FIG. 8 illustrates the general structure and function of arcuate deflector 430 The deflector forces particles of feedstock into the area of the lowest most set 410 of beater blades illustrated as two axially extending blades 410 a and 410 b with outer tips 410 c and optional lower spacers 410 d. As container 410 rotates in direction m about axis x, rotor 400 rotates in an opposite direction n around offset axis y. Deflector 430 deflects material adjacent bottom wall 314 into the oppositely rotating beater blades 410 a, 410 b. Indeed, more than two beater blades may be employed. By using an inclined rotating container, the feedstock is tumbled and forced into the path of the oppositely rotating rotor 400. Deflector 430 removes material from the inner surface 312 and deflects it into the rotating rotor. High speed operation of the rotor provides intensive abrading action and homogenization. The bottom beater blades prevent build up of the material on the lower wall 314. This action is enhanced by increasing the rotational speed of the rotor blade to have a speed at tip 410 c in the circle defined by the action of this tip of at least 20 meters per second. Surface 416 of the support bar 432 removes material from the inner surface of rotating container wall 312. This disclosure explains the general operation at the lowermost portion of the tilted or inclined rotating container.

Surface Treatment of Feedstock Particles

FIGS. 8A, 8B and 8C illustrate schematically the abrasive action of individual particles in the feedstock to abrade the surfaces of the particles. This action converts particle into the sphericity and roundness of frac sand. The individual particles are moved in opposite directions as illustrated by the solid arrows (direction m) and open arrows (direction n). As a beater blade 500 moves in direction n the feedstock particles are forced by container 310 in direction m. This action causes the side 502 of beater blades 500 to force some particles in direction n while the other particles are moving in direction m. Movement of particles in opposite, colliding directions causes abrasion between moving particles schematically indicated by arrow 510 in FIG. 8B. Movement of the particles in opposite directions by the interaction of the beater blades adjacent the lower portion of rotating container 310 affects the abrasive attrition of the particles. As beater blade 500 moves in direction n through particles moving in direction m, the abrasive action between the particles as illustrated in FIG. 8A and FIG. 8B is augmented by the action illustrated schematically in FIG. 8C. In this figure, particles moving in direction m engage edge 502 and move abrasively along surface 504. Thus, there is an abrasive action represented by arrow 512 between the surfaces of a moving beater blade as it engages the surfaces of particles moving in direction m. This interaction occurs at the lower portion of the tilted container where the particles are compressed together to enhance the abrasive action between the moving particles and between the beater blade surfaces and the particles moving in the opposite direction. These abrasive actions by device 202 causes increased sphericity and roundness of the particles being processed by the rotating container and oppositely rotating beater blades.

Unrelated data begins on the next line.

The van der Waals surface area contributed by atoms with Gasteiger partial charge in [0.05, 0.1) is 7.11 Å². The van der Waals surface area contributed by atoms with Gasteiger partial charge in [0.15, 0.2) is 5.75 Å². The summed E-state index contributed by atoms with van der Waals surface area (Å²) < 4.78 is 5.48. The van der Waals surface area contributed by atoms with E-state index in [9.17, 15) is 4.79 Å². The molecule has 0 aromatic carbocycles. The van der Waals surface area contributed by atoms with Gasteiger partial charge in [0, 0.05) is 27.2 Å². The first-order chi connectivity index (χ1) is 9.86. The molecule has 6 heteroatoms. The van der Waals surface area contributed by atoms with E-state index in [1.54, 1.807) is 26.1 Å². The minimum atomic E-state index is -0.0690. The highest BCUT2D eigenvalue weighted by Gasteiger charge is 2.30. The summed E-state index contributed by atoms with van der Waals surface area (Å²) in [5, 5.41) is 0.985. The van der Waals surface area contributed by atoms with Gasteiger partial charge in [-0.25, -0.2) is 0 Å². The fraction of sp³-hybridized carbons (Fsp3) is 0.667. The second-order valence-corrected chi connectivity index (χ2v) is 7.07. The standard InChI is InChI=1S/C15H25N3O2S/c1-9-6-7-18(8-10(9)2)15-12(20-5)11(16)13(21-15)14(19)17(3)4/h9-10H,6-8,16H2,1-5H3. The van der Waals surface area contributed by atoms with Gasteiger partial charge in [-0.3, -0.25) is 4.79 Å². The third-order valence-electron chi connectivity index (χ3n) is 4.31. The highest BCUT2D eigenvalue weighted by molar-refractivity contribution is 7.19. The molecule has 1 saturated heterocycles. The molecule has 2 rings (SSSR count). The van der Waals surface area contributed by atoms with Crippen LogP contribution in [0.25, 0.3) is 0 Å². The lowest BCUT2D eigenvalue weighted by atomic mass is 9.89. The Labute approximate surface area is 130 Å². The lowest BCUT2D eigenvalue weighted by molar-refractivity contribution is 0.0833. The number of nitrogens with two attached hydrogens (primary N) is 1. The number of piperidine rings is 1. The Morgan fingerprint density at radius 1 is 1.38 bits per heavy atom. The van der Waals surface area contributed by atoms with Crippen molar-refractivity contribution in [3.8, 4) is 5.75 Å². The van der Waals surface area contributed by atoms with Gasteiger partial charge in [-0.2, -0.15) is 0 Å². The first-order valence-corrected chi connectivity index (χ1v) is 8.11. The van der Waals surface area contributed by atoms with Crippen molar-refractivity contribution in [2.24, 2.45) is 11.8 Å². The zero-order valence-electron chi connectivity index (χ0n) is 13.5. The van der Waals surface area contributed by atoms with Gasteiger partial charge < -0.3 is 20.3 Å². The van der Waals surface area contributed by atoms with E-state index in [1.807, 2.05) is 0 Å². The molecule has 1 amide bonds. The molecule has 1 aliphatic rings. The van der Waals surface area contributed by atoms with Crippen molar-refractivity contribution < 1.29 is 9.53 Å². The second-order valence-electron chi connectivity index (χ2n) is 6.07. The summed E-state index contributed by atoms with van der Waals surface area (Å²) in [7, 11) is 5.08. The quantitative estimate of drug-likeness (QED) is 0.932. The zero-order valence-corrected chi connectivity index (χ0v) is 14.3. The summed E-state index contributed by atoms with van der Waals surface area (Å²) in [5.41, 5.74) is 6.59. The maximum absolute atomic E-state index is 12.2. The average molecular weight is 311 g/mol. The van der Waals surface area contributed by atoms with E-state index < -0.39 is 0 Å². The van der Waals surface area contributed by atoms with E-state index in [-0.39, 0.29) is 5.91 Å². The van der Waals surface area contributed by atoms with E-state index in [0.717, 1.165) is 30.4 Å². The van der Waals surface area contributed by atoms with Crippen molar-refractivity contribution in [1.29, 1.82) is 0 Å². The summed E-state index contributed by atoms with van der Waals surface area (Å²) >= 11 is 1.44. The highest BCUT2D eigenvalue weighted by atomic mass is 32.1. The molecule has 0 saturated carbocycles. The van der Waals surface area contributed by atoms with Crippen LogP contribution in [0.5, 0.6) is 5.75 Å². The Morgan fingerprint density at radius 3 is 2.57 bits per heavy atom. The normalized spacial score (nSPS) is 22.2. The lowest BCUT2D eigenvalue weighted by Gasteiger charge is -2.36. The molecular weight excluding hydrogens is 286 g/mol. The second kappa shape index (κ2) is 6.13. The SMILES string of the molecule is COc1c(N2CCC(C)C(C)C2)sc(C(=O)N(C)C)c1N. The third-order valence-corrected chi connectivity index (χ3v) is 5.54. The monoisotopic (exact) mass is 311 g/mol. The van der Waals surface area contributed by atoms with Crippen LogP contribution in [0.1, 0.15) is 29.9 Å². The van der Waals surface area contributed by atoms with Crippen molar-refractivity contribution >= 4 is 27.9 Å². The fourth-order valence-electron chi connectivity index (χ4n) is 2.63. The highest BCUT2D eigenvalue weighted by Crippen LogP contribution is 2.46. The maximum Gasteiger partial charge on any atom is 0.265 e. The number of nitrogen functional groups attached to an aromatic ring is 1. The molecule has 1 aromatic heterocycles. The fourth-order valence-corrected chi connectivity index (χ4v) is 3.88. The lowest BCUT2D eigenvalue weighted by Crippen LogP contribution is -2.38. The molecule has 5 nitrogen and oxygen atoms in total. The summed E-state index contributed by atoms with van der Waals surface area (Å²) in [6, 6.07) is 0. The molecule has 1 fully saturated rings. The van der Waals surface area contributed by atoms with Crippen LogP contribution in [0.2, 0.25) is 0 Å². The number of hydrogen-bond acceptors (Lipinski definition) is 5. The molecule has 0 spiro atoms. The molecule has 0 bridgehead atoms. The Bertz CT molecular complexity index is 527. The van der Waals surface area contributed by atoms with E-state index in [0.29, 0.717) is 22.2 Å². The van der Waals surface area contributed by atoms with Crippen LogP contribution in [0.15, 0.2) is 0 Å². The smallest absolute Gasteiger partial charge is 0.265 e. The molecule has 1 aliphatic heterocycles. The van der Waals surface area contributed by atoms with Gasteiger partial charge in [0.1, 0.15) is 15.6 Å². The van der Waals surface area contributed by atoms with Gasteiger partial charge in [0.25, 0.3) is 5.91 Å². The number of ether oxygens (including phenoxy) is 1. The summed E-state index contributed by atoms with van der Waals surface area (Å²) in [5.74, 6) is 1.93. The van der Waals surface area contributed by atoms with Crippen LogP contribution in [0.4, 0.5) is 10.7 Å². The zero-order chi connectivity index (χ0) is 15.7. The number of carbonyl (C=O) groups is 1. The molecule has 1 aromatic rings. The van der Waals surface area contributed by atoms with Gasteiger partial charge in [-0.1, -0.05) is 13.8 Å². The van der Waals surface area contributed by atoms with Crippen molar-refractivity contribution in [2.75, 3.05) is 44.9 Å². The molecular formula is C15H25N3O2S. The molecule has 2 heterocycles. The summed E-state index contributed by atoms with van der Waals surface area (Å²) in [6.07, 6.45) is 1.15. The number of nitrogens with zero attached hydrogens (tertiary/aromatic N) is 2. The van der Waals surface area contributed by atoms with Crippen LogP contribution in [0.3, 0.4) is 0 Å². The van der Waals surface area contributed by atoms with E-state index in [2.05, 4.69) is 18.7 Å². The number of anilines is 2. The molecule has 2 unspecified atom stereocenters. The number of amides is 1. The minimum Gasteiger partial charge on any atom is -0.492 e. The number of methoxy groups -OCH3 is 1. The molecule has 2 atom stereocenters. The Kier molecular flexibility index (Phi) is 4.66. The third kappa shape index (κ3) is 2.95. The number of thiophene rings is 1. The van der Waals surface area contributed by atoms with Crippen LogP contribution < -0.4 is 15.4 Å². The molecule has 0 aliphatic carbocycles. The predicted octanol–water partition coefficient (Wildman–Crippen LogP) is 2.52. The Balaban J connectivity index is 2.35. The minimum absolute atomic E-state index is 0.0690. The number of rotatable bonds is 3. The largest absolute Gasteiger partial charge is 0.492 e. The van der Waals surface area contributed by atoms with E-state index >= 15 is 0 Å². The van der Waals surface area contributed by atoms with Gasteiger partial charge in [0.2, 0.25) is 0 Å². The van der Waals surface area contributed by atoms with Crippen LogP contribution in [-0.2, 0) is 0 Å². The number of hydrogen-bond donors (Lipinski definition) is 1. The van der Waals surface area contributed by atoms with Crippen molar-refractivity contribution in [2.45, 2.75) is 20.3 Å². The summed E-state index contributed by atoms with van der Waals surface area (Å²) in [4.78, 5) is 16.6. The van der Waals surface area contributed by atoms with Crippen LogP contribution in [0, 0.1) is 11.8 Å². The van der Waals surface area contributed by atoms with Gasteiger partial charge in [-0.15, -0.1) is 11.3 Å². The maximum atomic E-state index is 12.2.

The abrasive action is enhanced by loading inclined container 310 with at least 70% feedstock FS as illustrated in FIG. 9. Since the container is rotated at inclined angle a, which angle is generally about 60°, the particles in the lower portion of container 310 below about line L of FIG. 9 are highly compressed. Line L represents generally the upper part of the beater blade support member 402 of rotor 400. Thus, the particles within the area below level L are subject to the action of the beater blades as well as to a tumbling abrasive action caused by rotation of container 310 tumbling the highly compressed particles adjacent the lower portion of the container. This concept is schematically illustrated in FIG. 9A. The showings in FIGS. 8A, 8B, 8C, 9 and 9A are not to scale in that they are used only for the purposes of the theoretical abrasive action caused by device 202 as the device operates on the tumbling feedstock particles loaded into its container. The particles are moved along the paths indicated by the arrows in FIGS. 10 and 11 illustrating the side view and top view, respectively, of how the particles are moved by the rotating cylindrical container 310. These paths are intercepted by the beater blades as so far described. Such interaction of the propelled movement of particles causes the surface action between particles and thus the increased roundness created in the silica sand particles processed by device 202, which is the preferred mechanism for operation 200 in method 10 of FIG. 1.